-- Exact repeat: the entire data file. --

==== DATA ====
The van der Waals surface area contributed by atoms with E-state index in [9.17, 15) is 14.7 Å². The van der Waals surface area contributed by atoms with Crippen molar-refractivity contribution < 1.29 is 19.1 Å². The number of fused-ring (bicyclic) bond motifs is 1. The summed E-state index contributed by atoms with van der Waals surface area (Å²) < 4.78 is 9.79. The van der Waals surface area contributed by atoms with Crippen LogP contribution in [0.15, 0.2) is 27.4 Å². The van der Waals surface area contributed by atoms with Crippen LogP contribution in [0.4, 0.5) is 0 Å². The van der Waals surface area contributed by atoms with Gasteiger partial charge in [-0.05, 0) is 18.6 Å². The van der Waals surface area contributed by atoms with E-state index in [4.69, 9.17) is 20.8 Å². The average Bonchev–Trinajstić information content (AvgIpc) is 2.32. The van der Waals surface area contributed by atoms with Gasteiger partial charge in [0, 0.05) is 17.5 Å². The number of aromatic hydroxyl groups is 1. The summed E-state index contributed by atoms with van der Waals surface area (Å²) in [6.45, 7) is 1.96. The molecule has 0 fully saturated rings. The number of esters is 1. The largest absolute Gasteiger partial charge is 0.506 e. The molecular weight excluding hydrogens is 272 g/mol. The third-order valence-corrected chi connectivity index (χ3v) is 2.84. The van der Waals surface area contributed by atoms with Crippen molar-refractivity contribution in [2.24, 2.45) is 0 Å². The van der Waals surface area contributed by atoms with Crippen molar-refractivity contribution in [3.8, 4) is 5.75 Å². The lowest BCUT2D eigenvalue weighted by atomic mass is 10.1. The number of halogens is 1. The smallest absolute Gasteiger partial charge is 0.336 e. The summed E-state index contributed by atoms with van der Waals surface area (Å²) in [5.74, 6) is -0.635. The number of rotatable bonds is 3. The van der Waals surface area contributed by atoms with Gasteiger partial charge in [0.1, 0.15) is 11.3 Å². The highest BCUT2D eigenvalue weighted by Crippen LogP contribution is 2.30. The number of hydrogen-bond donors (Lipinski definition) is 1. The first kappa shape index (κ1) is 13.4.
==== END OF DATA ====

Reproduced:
The van der Waals surface area contributed by atoms with E-state index in [9.17, 15) is 14.7 Å². The van der Waals surface area contributed by atoms with Crippen molar-refractivity contribution < 1.29 is 19.1 Å². The number of fused-ring (bicyclic) bond motifs is 1. The summed E-state index contributed by atoms with van der Waals surface area (Å²) < 4.78 is 9.79. The van der Waals surface area contributed by atoms with Crippen LogP contribution in [0.15, 0.2) is 27.4 Å². The van der Waals surface area contributed by atoms with Crippen LogP contribution in [0.4, 0.5) is 0 Å². The van der Waals surface area contributed by atoms with Gasteiger partial charge in [-0.05, 0) is 18.6 Å². The van der Waals surface area contributed by atoms with E-state index in [4.69, 9.17) is 20.8 Å². The average Bonchev–Trinajstić information content (AvgIpc) is 2.32. The van der Waals surface area contributed by atoms with Gasteiger partial charge in [0, 0.05) is 17.5 Å². The number of aromatic hydroxyl groups is 1. The summed E-state index contributed by atoms with van der Waals surface area (Å²) in [6.45, 7) is 1.96. The molecule has 0 fully saturated rings. The number of esters is 1. The largest absolute Gasteiger partial charge is 0.506 e. The molecular weight excluding hydrogens is 272 g/mol. The third-order valence-corrected chi connectivity index (χ3v) is 2.84. The van der Waals surface area contributed by atoms with Crippen molar-refractivity contribution in [2.24, 2.45) is 0 Å². The van der Waals surface area contributed by atoms with Crippen molar-refractivity contribution in [3.8, 4) is 5.75 Å². The lowest BCUT2D eigenvalue weighted by atomic mass is 10.1. The number of halogens is 1. The smallest absolute Gasteiger partial charge is 0.336 e. The summed E-state index contributed by atoms with van der Waals surface area (Å²) in [5.74, 6) is -0.635. The number of rotatable bonds is 3. The van der Waals surface area contributed by atoms with Gasteiger partial charge in [0.1, 0.15) is 11.3 Å². The highest BCUT2D eigenvalue weighted by Crippen LogP contribution is 2.30. The number of hydrogen-bond donors (Lipinski definition) is 1. The first kappa shape index (κ1) is 13.4.